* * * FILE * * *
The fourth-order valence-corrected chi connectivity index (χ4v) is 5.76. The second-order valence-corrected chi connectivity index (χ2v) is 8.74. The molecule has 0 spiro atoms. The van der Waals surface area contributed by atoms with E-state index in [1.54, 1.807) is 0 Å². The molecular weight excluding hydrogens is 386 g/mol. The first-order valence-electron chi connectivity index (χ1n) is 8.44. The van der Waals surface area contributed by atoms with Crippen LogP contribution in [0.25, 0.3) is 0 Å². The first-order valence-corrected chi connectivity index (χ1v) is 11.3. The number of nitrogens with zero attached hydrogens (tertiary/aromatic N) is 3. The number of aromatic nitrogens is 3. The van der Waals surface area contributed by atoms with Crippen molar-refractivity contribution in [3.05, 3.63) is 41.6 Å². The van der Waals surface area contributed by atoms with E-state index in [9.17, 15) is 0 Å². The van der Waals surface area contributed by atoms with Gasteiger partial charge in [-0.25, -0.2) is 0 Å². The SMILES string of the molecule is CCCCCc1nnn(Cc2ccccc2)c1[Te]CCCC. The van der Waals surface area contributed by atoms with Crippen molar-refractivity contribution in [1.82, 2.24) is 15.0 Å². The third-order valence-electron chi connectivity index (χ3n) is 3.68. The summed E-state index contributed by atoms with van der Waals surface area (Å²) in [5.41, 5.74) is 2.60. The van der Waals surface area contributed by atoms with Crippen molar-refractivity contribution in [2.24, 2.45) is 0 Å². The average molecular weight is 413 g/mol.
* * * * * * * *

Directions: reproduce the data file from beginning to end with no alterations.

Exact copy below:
The fourth-order valence-corrected chi connectivity index (χ4v) is 5.76. The second-order valence-corrected chi connectivity index (χ2v) is 8.74. The molecule has 0 spiro atoms. The van der Waals surface area contributed by atoms with E-state index in [1.54, 1.807) is 0 Å². The molecular weight excluding hydrogens is 386 g/mol. The first-order valence-electron chi connectivity index (χ1n) is 8.44. The van der Waals surface area contributed by atoms with Crippen LogP contribution in [0.25, 0.3) is 0 Å². The first-order valence-corrected chi connectivity index (χ1v) is 11.3. The number of nitrogens with zero attached hydrogens (tertiary/aromatic N) is 3. The number of aromatic nitrogens is 3. The van der Waals surface area contributed by atoms with Crippen molar-refractivity contribution in [3.05, 3.63) is 41.6 Å². The van der Waals surface area contributed by atoms with E-state index in [9.17, 15) is 0 Å². The van der Waals surface area contributed by atoms with Gasteiger partial charge in [-0.25, -0.2) is 0 Å². The SMILES string of the molecule is CCCCCc1nnn(Cc2ccccc2)c1[Te]CCCC. The van der Waals surface area contributed by atoms with Crippen molar-refractivity contribution in [1.82, 2.24) is 15.0 Å². The third-order valence-electron chi connectivity index (χ3n) is 3.68. The summed E-state index contributed by atoms with van der Waals surface area (Å²) in [5.41, 5.74) is 2.60. The van der Waals surface area contributed by atoms with Crippen molar-refractivity contribution in [2.24, 2.45) is 0 Å². The average molecular weight is 413 g/mol.